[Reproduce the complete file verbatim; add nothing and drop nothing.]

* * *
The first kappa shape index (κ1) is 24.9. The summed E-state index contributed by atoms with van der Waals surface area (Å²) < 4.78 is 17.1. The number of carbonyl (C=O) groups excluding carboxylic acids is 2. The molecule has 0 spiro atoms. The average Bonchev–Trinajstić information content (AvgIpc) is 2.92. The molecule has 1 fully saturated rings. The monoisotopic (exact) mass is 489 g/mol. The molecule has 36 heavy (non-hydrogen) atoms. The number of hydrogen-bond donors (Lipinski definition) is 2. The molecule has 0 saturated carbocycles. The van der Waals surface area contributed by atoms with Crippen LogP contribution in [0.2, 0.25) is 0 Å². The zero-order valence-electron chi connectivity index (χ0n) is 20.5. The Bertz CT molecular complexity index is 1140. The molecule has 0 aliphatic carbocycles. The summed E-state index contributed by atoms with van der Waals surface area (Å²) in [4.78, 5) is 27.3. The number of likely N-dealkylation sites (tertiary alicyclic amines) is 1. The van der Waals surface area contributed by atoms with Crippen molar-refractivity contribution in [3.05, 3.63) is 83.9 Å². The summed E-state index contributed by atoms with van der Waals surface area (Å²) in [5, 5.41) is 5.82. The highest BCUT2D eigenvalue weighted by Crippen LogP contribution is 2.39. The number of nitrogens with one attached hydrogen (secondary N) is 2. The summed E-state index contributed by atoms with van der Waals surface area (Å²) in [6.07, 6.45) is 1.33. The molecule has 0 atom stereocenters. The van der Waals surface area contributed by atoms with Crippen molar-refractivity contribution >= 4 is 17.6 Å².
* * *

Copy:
The first kappa shape index (κ1) is 24.9. The summed E-state index contributed by atoms with van der Waals surface area (Å²) < 4.78 is 17.1. The number of carbonyl (C=O) groups excluding carboxylic acids is 2. The molecule has 0 spiro atoms. The average Bonchev–Trinajstić information content (AvgIpc) is 2.92. The molecule has 1 fully saturated rings. The monoisotopic (exact) mass is 489 g/mol. The molecule has 36 heavy (non-hydrogen) atoms. The number of hydrogen-bond donors (Lipinski definition) is 2. The molecule has 0 saturated carbocycles. The van der Waals surface area contributed by atoms with Crippen LogP contribution in [0.2, 0.25) is 0 Å². The zero-order valence-electron chi connectivity index (χ0n) is 20.5. The Bertz CT molecular complexity index is 1140. The molecule has 0 aliphatic carbocycles. The summed E-state index contributed by atoms with van der Waals surface area (Å²) in [4.78, 5) is 27.3. The number of likely N-dealkylation sites (tertiary alicyclic amines) is 1. The van der Waals surface area contributed by atoms with Crippen molar-refractivity contribution in [3.05, 3.63) is 83.9 Å². The summed E-state index contributed by atoms with van der Waals surface area (Å²) in [5, 5.41) is 5.82. The highest BCUT2D eigenvalue weighted by Crippen LogP contribution is 2.39. The number of nitrogens with one attached hydrogen (secondary N) is 2. The summed E-state index contributed by atoms with van der Waals surface area (Å²) in [6.07, 6.45) is 1.33. The molecule has 0 atom stereocenters. The van der Waals surface area contributed by atoms with Crippen molar-refractivity contribution >= 4 is 17.6 Å².